Stripped down acoustic gigs should be an oasis of calm in many respects.
They should provide the opportunity for the audience to commune with the artist on a different level, a level that is free of any artifice and instead becomes one that simply allows the music to reveal itself in its nascent form.
The material outside the studio should be able to say here I am, this is me bereft of the make up and the glamorous attire that I wore.
This is my stark naked beauty revealed.
And while this is how it should be that doesn't necessarily mean that is what you will get when attending a stripped down show.
You may instead get a boozy trollop sitting on your left discussing very loudly such important issues as whether the platform shoes in New Look are better quality than the ones in Schuh, or a guy on your right who consumed eight pints prior to sitting down and is now squeezing past you every ten minutes to go to the toilet as he informs everyone within earshot that he is sorry but he needs to siphon the python……again.
Thankfully the evening’s entertainment in the Harbour Arts Centre in Irvine was more of the former than the latter, and instead of artist and audience mutually struggling through the set it was a sublime pleasure to witness Daniel Wylie steadily, comfortably, and somewhat casually, work through many highlights from his solo career, his time with Cosmic Rough Riders, and a few covers.
Unlike the last show in the Old Hairdressers in Glasgow this outing was far less a homecoming and more akin to seeing Daniel perform a set that was casually put together with him feeling relaxed enough to swap it about, drop songs, add others at a whim, and in general give Neil Sturgeon, who accompanied him, a solid test in keeping up - although it was a test that he past with flying colours as nothing seems to phase the man.
Of course some may be looking to hop aboard the nostalgia train when artists like Daniel perform, but that would be missing the point if all they were wanting to hear was some blasts from their own pasts as success and talent are not mutually exclusive.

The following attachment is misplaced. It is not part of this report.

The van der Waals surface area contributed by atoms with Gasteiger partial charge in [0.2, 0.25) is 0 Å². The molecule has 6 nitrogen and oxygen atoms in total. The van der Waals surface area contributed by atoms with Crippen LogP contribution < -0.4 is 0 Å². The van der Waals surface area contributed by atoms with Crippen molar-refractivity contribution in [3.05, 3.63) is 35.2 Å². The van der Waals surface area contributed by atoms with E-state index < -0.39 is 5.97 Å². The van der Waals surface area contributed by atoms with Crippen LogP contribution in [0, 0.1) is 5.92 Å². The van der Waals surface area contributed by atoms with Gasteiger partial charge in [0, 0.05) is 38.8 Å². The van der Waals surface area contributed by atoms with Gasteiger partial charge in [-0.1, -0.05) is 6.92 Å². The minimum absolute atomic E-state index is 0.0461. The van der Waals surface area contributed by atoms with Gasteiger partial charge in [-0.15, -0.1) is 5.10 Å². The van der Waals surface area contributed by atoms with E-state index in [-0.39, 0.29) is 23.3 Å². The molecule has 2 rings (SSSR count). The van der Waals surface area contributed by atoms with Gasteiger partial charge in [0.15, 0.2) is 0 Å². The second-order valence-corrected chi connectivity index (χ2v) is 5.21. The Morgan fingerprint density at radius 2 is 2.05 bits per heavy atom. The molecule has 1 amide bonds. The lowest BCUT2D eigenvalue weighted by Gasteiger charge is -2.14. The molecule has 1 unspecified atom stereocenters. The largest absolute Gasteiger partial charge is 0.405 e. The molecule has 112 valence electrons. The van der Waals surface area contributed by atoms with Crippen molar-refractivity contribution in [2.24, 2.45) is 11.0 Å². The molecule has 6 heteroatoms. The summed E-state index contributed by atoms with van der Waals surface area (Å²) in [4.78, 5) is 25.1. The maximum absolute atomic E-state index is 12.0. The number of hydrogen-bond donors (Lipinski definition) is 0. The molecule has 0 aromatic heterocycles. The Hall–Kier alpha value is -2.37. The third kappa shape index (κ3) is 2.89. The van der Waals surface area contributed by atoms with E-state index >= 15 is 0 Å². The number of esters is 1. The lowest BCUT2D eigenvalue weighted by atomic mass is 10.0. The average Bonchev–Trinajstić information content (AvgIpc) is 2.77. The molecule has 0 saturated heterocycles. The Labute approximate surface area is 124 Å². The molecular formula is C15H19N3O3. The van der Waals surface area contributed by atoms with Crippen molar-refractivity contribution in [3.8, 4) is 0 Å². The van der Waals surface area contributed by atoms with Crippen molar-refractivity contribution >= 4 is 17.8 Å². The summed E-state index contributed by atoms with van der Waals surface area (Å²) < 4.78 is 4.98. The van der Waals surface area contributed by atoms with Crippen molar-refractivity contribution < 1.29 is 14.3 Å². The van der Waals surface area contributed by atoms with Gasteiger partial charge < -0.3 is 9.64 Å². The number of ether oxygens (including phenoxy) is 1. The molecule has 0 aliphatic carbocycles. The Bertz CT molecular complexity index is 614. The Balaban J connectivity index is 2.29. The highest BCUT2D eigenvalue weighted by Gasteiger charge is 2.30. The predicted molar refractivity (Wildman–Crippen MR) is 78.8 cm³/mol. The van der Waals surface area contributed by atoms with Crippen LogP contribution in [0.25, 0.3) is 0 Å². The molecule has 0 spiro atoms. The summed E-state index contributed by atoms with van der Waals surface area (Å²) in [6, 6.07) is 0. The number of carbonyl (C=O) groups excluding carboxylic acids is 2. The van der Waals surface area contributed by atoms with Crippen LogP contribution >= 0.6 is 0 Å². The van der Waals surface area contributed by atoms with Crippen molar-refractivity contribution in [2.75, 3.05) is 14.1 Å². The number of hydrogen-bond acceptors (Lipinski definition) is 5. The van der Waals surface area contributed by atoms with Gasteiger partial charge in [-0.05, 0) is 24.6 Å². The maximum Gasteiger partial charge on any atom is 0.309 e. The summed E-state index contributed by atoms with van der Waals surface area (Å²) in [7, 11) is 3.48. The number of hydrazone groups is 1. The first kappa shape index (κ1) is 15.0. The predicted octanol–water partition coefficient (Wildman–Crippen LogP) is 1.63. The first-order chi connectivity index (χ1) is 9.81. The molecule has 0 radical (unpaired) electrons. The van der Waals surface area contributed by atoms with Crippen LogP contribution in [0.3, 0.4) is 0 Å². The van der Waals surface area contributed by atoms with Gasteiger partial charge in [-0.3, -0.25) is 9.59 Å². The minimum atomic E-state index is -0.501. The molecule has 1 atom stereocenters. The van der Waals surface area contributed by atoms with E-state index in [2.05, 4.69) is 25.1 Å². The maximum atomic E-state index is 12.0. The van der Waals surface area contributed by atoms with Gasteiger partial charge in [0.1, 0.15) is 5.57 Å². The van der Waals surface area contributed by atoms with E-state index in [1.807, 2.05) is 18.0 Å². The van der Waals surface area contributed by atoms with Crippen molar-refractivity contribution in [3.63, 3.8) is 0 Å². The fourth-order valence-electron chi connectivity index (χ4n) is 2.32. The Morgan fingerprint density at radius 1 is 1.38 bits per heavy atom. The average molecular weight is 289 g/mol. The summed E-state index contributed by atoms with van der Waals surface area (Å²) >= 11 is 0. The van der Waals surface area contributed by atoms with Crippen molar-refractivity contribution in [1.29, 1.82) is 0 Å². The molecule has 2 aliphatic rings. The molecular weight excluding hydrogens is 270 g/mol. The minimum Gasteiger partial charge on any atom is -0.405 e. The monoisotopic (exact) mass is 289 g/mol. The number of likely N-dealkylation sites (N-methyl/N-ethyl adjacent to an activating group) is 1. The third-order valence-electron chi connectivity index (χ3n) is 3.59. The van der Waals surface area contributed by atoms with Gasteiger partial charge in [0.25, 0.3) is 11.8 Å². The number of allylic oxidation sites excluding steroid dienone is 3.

Going to see Daniel now highlights that post Cosmic Rough Riders the quality didn't dip, and rather it steadily rose to a point that he can now sit back knowing that there is a fan base out there who put the music rather than fashionable trends first.
So with material from Ramshackle Beauty, and his latest release ‘Fake your own death’, sitting side by side with what for some are the more recognisable songs from his Cosmic Rough Riders period he provided us with a finely balanced set that would please a fan, and highlight to others that he hasn't let the grass grow under his feet since the last time they may have dipped into what he is doing.
On a night that was brimming with highlights, some that are worth mentioning are the covers of Rain by The Beatles, Randy Scouse Git by the Monkees and the now familiar take on REM’s The One I Love, but eclipsing them very slightly was the anecdotal stories that Daniel shares where he reveals how his own songs came about, and in doing so opens himself up to be seen as a music fan at heart.
Currently available is his self released Fake Your Own Death album that can be found here, and very soon there is a limited reissue of Panorama coming out with the first 100 being on blue vinyl. You can keep up to date with that here.